It happens to most of us sooner or later: a family member asks for financial help. If your first thought is to write a check, then put down the pen a minute and ask yourself, Is this helping or hurting? A family member in need - regardless of the circumstances - provides an opportunity not only to help, but even to change the life of a loved one for the better. Financial planner and teacher Rob West has some great ways you can do that. Consider the circumstances that led the family member (or it could also be a friend) to ask you for money. Is this a short term problem or is it ongoing? Decide how you'll help. You have two basic choices: a gift or a loan. Whichever you decide, make the terms clear to the person you're helping. Scripture says the borrower becomes slave to the lender, so loaning money to family or friends changes the nature of that relationship. That's why I think it's better to offer a gift and be done with it. You could also give the person a job. That could be chores around the house or any number of things if you own a business. What if the person asking for money is often in trouble or maybe this isn't the first time they've asked for help? One option is to just say no. But it's important to explain why. In a loving way, explain that you believe it'd do more harm than good by enabling the person to keep repeating the pattern. If you decide to help someone who's often in financial trouble, decide how you'll provide the money. If you can't trust the person to handle it wisely, consider making a direct payment for a bill, if that's the reason they're asking for help. Or you could provide groceries instead of cash. You could also help (and perhaps help a great deal) by putting conditions on the money. Insist that the person sit down with you to go over their finances to make up a budget and to develop a plan for saving and paying down debt. On today's program we also answer your questions: I have an after-tax annuity about to mature. I retire in five years. Should I take it out and put it into something more stable? When you take the money from your IRA that you're required to take when you're 71, do you tithe on that? What are the primary contributors to my credit score? Ask your questions at (800) 525-7000 or email them at firstname.lastname@example.org. Visit our website at moneywise.org where you can connect with a MoneyWise Coach, purchase books, and even download free, helpful resources. Like and Follow us on Facebook at MoneyWise Media for videos and the very latest discussion! Remember that it's your prayerful and financial support that keeps MoneyWise on the air. Help us continue this outreach by clicking the Donate tab at the top of the page.
In Luke 12, Jesus addresses a crowd of followers: And he said to them, Take care, and be on your guard against all covetousness, for one's life does not consist in the abundance of his possessions. We all do it from time to time: waste money on things we don't really need. Today, Kingdom Advisors President Rob West shares some things you can easily cut from your budget. Whether it's a new item of clothing, a kitchen gadget, or new set of golf clubs, if the thrill is gone after a few days then you probably didn't need it. A recent survey showed the average adult spends around $1,500 a month on non-essentials. No wonder a majority of Americans are living paycheck to paycheck! Imagine what that kind of money would do if it were put into savings or investing for retirement. You can save a fortune by preparing your own meals. It's okay to eat out occasionally, but too often it's just for convenience and not really necessary. Avoid getting the latest smartphone upgrade as soon as it comes out. They're very expensive. The longer you can delay upgrading, the more money will be in your pocket. Wearing the latest fashion is expensive. A 2019 report showed that the average American shells out almost $1,900 a year on clothing. And, in a few months, whatever you bought is probably out of fashion anyway. Your cable TV package. Their monopoly over home viewing is over. However, they don't seem to realize it yet because their prices keep going up and up! The average is now over $100 a month. On today's program we also answer your questions: What do you think of a church borrowing money from it's members for the church's sanctuary renovations? I linked my mom's credit card with mine but today her card's no longer needed. Will my credit rating be negatively impacted if I cancel her card? What can you tell me about capital gains exemptions? Ask your questions at (800) 525-7000 or email them at email@example.com. Visit our website at moneywise.org where you can connect with a MoneyWise Coach, purchase books, and even download free, helpful resources. Like and Follow us on Facebook at MoneyWise Media for videos and the very latest discussion! Remember that it's your prayerful and financial support that keeps MoneyWise on the air. Help us continue this outreach by clicking the Donate tab at the top of the page.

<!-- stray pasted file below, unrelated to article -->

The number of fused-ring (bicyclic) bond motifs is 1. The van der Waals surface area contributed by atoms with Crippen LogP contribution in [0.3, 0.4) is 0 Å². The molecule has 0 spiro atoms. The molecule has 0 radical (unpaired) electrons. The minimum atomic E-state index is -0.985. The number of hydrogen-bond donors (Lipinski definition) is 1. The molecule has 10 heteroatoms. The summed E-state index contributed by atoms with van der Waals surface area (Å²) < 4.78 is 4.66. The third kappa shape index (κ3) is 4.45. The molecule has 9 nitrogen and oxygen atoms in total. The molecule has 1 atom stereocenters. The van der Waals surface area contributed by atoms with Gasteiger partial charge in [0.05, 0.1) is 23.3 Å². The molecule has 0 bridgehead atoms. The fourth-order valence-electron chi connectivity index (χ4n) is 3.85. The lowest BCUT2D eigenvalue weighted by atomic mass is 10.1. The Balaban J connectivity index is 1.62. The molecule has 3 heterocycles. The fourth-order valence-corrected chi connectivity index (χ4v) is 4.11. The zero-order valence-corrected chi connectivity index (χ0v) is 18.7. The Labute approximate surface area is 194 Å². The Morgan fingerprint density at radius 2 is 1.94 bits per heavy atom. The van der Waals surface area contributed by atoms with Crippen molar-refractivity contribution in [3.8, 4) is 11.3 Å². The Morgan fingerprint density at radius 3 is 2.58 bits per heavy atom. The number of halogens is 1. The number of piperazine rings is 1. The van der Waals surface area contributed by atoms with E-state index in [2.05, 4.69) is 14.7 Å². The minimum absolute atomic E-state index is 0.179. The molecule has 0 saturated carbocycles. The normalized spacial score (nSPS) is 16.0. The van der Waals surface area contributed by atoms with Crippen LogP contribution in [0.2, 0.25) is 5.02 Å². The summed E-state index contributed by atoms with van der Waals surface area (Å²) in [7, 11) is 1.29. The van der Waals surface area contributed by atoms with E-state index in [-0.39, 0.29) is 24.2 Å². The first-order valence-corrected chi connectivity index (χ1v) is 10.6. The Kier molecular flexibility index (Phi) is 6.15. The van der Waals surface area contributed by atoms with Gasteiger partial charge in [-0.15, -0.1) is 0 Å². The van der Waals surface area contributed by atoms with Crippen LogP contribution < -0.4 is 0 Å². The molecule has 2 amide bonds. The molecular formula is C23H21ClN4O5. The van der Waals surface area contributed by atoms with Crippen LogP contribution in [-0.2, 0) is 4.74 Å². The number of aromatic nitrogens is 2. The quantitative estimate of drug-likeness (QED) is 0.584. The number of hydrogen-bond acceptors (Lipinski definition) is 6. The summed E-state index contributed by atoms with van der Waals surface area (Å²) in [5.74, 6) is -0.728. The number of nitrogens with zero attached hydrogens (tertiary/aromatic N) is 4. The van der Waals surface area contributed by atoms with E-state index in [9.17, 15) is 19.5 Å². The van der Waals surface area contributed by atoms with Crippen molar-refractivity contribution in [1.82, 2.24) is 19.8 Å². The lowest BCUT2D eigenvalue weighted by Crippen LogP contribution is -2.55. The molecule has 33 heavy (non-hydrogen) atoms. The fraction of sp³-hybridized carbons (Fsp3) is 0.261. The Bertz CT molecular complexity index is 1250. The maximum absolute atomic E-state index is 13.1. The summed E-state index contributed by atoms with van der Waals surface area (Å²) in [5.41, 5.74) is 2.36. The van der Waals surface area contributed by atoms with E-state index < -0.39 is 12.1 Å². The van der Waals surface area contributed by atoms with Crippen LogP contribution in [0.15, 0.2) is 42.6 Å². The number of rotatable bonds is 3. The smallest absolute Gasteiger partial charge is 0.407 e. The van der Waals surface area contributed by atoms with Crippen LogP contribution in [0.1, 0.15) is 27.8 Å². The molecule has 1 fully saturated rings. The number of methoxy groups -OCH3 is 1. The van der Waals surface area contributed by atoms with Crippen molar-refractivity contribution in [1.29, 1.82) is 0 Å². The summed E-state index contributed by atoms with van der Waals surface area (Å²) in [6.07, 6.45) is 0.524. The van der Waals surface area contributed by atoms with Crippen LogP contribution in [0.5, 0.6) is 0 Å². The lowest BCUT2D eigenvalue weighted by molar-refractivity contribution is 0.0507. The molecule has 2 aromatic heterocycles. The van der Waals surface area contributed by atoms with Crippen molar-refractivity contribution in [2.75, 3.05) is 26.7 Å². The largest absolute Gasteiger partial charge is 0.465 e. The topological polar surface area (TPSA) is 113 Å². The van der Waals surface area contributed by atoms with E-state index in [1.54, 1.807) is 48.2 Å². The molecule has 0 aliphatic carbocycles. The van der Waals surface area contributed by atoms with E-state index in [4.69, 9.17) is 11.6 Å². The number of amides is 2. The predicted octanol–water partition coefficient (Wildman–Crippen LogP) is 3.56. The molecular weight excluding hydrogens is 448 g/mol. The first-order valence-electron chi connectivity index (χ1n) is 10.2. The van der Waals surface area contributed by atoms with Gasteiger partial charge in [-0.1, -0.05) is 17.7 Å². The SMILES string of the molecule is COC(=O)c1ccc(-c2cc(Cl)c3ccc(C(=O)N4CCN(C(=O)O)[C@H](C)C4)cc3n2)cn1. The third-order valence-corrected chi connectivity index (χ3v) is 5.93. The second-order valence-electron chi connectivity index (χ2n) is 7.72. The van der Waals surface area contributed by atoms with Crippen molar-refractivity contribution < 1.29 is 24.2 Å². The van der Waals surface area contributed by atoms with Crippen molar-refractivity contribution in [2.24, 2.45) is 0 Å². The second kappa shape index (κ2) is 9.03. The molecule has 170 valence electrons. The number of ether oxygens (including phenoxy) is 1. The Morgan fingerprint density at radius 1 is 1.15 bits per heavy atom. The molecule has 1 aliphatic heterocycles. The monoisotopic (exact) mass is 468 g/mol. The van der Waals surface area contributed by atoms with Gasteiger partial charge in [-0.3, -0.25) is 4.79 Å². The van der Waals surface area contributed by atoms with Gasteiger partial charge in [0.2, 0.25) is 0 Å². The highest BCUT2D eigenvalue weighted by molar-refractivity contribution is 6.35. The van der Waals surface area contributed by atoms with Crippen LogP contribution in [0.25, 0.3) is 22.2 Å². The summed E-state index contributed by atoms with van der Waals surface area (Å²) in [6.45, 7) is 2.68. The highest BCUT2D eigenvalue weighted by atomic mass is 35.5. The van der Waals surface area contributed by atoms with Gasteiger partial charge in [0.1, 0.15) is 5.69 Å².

Comedians will tell you that the funniest jokes have a ring of truth to them. With that in mind, what's the definition of an optimist? A college student who opens his wallet and expects to find money. Getting through college without running up a mountain of debt is no laughing matter. Students really have to watch their dimes and nickels. Today on MoneyWise, financial planner and teacher Rob West has some ways to do that. Estimates vary, but the average student graduating with college loan debt owes tens of thousands of dollars and takes nearly 20 years to pay it off. Make a monthly budget. A budget will help keep you focus on your spending as you try to stay on track. You'll have a much better idea of where your money is going. And it's a good idea, in the first few months, to write down everything you spend - that alone will help you spend less. Cut out all unnecessary spending. And when you're rushing from one class to the next it's always tempting to buy your lunch somewhere. Packing a sandwich and apple before you head out in the morning will save you a fortune! The same goes for buying water. Carry a water bottle with you instead. Most schools offer discounts to their students for things like concerts, plays and sporting events. But a lot of off-campus places like restaurants and theaters also offer special breaks and promotions for students. So, no matter where you go, ask about discounts. Take advantage of award credit cards for students (you have to have at least an average credit score). Several of the big issuers have a special card for students. So when you're paying your bills you can get a little something back. Download an app that'll help you monitor your spending. Mint is a free app and it will not only track spending but also help you set up a budget. Qapital (with a Q not a C) is another. On today's program we also answer your questions: I charitably donate plasma but receive compensation for it. Do I have to claim this on my federal taxes? Regarding student loans, what's the difference between private and federal loans? What do you know about their repayment plans? I have an excellent FICO score, use my credit card for everything, and pay it off each month. I was informed that because I use it so much that it could negatively impact my score. What about this? My wife and I are considering moving from our 15-year mortgage to a 30-year. We also have a HELOC loan we're wanting to lump into the new mortgage. Thoughts? Regarding tax write-offs, can you deduct the interest on your mortgage? Ask your questions at (800) 525-7000 or email them at firstname.lastname@example.org. Visit our website at moneywise.org where you can connect with a MoneyWise Coach, purchase books, and even download free, helpful resources.